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Smile! Miami police deploying 1K body cameras

Police body cameras have become increasingly popular following a number of fatal shootings


By Curt Anderson
AP Legal Affairs Writer

MIAMI — The largest police agency in Florida is outfitting 1,000 of its officers with pager-sized body cameras over the next few months in the state's biggest such deployment to date, officials announced Thursday.

The Miami-Dade Police Department detailed a $5.5 million plan to begin using the cameras next week, with a goal of 1,000 in the field by the end of September. About $1 million of that comes from a $75 million federal grant program announced in 2014 by President Barack Obama.

Miami-Dade Police Department PIO Marjorie Eloi shows how to turn on and off a body camera, which 1,000 officers will begin using over the next few months, during a news conference, Thursday, April 28, 2016. (AP Image)
Miami-Dade Police Department PIO Marjorie Eloi shows how to turn on and off a body camera, which 1,000 officers will begin using over the next few months, during a news conference, Thursday, April 28, 2016. (AP Image)

Police body cameras have become increasingly popular following a number of fatal shootings or other deaths involving police around the country in places such as Ferguson, Missouri; Cleveland and Baltimore. Authorities say the cameras will record entire incidents from start to finish, will cut down on frivolous complaints against officers and also make police more accountable for their actions.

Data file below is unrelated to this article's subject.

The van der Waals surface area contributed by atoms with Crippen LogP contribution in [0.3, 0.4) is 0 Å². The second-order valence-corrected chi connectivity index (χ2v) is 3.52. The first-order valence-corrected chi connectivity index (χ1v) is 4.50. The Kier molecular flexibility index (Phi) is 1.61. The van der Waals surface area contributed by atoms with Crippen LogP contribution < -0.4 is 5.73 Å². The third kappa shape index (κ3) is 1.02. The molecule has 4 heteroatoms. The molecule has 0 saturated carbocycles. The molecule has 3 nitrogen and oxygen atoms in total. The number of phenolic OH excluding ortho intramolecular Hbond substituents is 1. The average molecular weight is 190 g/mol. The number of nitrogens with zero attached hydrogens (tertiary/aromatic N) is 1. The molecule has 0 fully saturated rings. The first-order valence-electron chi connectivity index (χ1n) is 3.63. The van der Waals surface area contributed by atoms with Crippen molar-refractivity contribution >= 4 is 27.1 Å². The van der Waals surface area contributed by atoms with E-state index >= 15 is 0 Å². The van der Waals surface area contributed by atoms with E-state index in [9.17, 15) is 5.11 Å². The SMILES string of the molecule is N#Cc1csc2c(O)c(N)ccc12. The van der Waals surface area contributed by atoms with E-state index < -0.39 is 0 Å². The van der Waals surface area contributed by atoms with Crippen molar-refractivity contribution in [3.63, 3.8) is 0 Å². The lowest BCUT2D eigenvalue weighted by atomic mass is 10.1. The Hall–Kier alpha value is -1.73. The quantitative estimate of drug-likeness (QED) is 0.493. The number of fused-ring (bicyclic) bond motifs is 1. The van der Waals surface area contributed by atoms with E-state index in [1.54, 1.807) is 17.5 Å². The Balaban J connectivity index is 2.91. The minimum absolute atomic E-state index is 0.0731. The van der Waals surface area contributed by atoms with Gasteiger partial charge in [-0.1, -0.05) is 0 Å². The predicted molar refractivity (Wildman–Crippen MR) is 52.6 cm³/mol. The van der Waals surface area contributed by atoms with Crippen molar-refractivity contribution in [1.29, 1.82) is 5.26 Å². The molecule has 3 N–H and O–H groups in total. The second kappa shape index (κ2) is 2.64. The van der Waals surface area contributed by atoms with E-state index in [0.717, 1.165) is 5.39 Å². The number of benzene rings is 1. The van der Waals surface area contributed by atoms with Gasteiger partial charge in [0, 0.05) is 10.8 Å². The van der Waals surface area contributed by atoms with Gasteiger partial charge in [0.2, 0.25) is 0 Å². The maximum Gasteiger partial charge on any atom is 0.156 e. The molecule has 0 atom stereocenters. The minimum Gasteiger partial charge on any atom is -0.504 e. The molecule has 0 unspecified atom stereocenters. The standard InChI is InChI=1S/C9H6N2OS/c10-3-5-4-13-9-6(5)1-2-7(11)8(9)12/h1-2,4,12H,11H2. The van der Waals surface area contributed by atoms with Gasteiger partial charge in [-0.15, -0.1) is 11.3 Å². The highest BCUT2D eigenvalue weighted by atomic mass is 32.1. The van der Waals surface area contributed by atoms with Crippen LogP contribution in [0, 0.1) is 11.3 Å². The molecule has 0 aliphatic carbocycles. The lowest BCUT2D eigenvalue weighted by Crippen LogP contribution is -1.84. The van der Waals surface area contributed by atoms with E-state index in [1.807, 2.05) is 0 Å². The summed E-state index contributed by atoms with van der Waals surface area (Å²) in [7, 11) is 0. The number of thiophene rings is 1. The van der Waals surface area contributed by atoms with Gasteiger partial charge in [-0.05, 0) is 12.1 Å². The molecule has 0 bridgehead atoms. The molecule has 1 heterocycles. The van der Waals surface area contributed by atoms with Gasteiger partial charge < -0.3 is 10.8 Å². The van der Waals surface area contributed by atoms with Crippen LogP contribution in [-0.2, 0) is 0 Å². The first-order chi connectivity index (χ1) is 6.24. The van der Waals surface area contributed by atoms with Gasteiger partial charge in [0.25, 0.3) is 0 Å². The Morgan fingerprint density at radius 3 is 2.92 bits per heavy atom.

Last year, a University of South Florida study found that use-of-force incidents fell by 53 percent from year to year among a select group of 46 Orlando police officers outfitted with cameras. Civilian complaints against them fell by 65 percent.

Miami-Dade police Director Juan Perez said his department's officers will have discretion to turn the cameras off in some sensitive situations — he gave an example of an officer assisting a woman with childbirth — but the overall policy is to activate the device the moment an incident or encounter begins.

"A camera does not capture the full story. But it does capture part of that story," Perez said at a news conference. "It captures evidence where evidence did not exist before."

The video recordings will be considered public records governed by Florida's Sunshine laws, which allow broad access but also a number of law enforcement exemptions. The recordings are also likely to be used frequently in criminal prosecutions, Perez said.

"Assume you're being recorded," Perez said of anyone involved in a police matter. "Your behavior, what you say will be recorded."

Florida's law requiring all parties to consent to be recorded was recently changed by the Legislature so that it does not apply to body-worn law enforcement cameras.

John Rivera, president of the Police Benevolent Association union in Miami-Dade County, said the policies and training have not been developed fully for all of the department's 2,582 sworn officers. Rivera attributed the swiftness to county Mayor Carlos Gimenez's upcoming bid for re-election in August.

"If it's done the right way, there may be benefits," Rivera said. "We're not doing it the right way."

Gimenez, however, said the goal was simply to improve public safety and officer accountability.

"It takes all of us to protect all of us," the mayor said.

Copyright 2016 The Associated Press

Copyright Associated Press. All rights reserved. This material may not be published, broadcast, rewritten, or redistributed.

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